At least 80% of patients with childhood cerebral ALD and adrenomyeloneuropathy (AMN) have clinical and biochemical evidence of adrenal insufficiency. Adrenal insufficiency may also be the only clinical manifestation of ALD, the “Addison-only phenotype”.
Addisonian crisis is a common cause of acute presentation of ALD.
Adrenal insufficiency often precedes the onset of the neurological symptoms. Thus far there are no correlations between the ALD genotype and the endocrinological phenotype.
There are no correlations between VLCFA concentrations and ACTH or between VLCFA levels and clinical endocrinological symptoms.
Screening of at-risk family members showed there was a high prevalence of unrecognized adrenal insufficiency in pre-symptomatic boys with ALD (age: 4.5 ± 3,5 years). At baseline, 81% had impaired adrenal function. Serum ACTH was elevated in 69% patients and the ACTH stimulation test was abnormal in 43% of patients. By the end of the follow-up (2 ± 1.7 years), 86% patients had borderline or clear adrenal insufficiency (age of onset: 4.8 ± 3.7 years).
A key finding was that 70% of the patients studied by 2 years of age already showed increased serum ACTH levels.
This is a very important finding, as unrecognized adrenal insufficiency frequently can result in morbidity and even mortality. Careful monitoring, early identification of impaired adrenal reserve, and timely initiation of therapy can prevent this.
Plasma ACTH is the most sensitive laboratory marker for adrenal dysfunction in children, adolescents and adults and serial measurement i.e.. every 6 months is recommended to identify the patients with (sub clinical) adrenal involvement.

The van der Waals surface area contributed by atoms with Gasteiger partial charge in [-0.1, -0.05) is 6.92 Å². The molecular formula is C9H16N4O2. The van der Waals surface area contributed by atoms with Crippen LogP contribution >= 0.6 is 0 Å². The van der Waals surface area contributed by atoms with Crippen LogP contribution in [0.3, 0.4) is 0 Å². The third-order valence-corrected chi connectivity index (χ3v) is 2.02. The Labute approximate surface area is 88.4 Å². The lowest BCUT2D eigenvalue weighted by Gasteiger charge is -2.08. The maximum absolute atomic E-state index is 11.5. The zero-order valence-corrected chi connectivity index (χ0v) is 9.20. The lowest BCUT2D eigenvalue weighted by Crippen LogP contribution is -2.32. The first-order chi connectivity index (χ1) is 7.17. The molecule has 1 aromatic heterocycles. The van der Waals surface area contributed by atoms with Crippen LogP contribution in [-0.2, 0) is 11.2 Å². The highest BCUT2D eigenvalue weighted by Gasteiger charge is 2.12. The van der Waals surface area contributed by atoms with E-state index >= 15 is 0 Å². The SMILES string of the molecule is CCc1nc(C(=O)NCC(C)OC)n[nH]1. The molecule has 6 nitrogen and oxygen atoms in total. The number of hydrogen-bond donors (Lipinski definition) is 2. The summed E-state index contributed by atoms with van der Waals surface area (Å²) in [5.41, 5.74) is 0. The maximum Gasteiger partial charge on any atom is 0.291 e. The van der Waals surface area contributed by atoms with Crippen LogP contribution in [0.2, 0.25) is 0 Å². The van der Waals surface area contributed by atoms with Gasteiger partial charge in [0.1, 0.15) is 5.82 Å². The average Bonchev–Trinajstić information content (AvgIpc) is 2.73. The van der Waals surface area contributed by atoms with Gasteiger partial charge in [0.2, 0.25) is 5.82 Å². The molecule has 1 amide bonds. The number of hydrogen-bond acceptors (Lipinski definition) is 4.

Adrenal hormone therapy is mandatory to all ALD patients who have adrenal insufficiency, and it may be lifesaving.
There is no evidence that adrenal hormone therapy alters neurological progression.
Unlike the affected men clinical overt adrenal insufficiency is exceptionally rare in women with ALD. Studies in a large group of women with ALD demonstrated that adrenal insufficiency is present in about 1% of females with ALD.
Moreover, a sub clinical decrease in the glucocorticoid reserve as measured by corticotropin-releasing hormone (CRH) testing is present in 63% of women with ALD. Thus far none of the Dutch women with ALD studied has signs of adrenal dysfunction.
There are several reasons for the impaired steroid synthesis in patients with ALD. Very long-chain fatty acids (VLCFA) accumulate in the adrenocortical cells and have a direct toxic effect on intracellular membranes and enzymes. Characteristic lamellar lipid inclusions ultimately leading to cell death can be seen (see picture).
VLCFA-esters are also poor substrates for hydrolases, leading to shortage of intracellular cholesterol for steroid synthesis. Moreover, accumulation of VLCFAs in the outer cell membranes of the adrenocortical cells hinder the capacity of the adrenocortical cells to respond to ACTH.
Because 80% of ALD patients develop adrenal insufficiency before the onset of neurological symptoms, a young man or boy with primary adrenal insufficiency should always be tested for ALD.